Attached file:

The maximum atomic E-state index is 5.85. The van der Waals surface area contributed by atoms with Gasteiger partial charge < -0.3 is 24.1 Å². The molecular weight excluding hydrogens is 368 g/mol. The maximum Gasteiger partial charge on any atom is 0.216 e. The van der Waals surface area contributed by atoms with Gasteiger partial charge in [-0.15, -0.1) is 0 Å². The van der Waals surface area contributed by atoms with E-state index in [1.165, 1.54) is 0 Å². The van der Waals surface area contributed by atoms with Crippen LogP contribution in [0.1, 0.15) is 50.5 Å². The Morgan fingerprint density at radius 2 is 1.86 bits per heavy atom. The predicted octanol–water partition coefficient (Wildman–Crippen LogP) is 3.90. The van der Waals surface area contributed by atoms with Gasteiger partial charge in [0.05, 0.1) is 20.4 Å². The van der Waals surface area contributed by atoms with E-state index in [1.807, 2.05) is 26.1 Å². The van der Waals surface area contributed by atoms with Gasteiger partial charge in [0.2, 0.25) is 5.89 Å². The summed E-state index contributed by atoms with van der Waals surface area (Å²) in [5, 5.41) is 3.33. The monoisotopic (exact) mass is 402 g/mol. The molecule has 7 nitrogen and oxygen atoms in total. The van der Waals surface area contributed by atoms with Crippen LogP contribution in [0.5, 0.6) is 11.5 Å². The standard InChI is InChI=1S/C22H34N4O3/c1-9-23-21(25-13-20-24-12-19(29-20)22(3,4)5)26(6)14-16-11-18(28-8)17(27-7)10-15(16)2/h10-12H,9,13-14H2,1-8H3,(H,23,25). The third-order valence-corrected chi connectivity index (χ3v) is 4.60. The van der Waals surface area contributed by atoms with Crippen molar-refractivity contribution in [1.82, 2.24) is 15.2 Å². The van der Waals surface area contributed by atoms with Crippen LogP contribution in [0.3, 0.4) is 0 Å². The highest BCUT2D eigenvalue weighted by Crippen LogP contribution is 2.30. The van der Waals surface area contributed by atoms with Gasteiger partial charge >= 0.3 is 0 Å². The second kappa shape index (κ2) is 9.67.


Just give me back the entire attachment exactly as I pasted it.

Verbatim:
The maximum atomic E-state index is 5.85. The van der Waals surface area contributed by atoms with Gasteiger partial charge < -0.3 is 24.1 Å². The molecular weight excluding hydrogens is 368 g/mol. The maximum Gasteiger partial charge on any atom is 0.216 e. The van der Waals surface area contributed by atoms with Gasteiger partial charge in [-0.15, -0.1) is 0 Å². The van der Waals surface area contributed by atoms with E-state index in [1.165, 1.54) is 0 Å². The van der Waals surface area contributed by atoms with Crippen LogP contribution in [0.1, 0.15) is 50.5 Å². The Morgan fingerprint density at radius 2 is 1.86 bits per heavy atom. The predicted octanol–water partition coefficient (Wildman–Crippen LogP) is 3.90. The van der Waals surface area contributed by atoms with Gasteiger partial charge in [0.05, 0.1) is 20.4 Å². The van der Waals surface area contributed by atoms with E-state index in [1.807, 2.05) is 26.1 Å². The van der Waals surface area contributed by atoms with Gasteiger partial charge in [0.2, 0.25) is 5.89 Å². The summed E-state index contributed by atoms with van der Waals surface area (Å²) in [5, 5.41) is 3.33. The monoisotopic (exact) mass is 402 g/mol. The molecule has 7 nitrogen and oxygen atoms in total. The van der Waals surface area contributed by atoms with Crippen LogP contribution in [0.5, 0.6) is 11.5 Å². The standard InChI is InChI=1S/C22H34N4O3/c1-9-23-21(25-13-20-24-12-19(29-20)22(3,4)5)26(6)14-16-11-18(28-8)17(27-7)10-15(16)2/h10-12H,9,13-14H2,1-8H3,(H,23,25). The third-order valence-corrected chi connectivity index (χ3v) is 4.60. The van der Waals surface area contributed by atoms with Crippen molar-refractivity contribution in [1.82, 2.24) is 15.2 Å². The van der Waals surface area contributed by atoms with Crippen LogP contribution in [0.3, 0.4) is 0 Å². The highest BCUT2D eigenvalue weighted by Crippen LogP contribution is 2.30. The van der Waals surface area contributed by atoms with Gasteiger partial charge >= 0.3 is 0 Å². The second kappa shape index (κ2) is 9.67.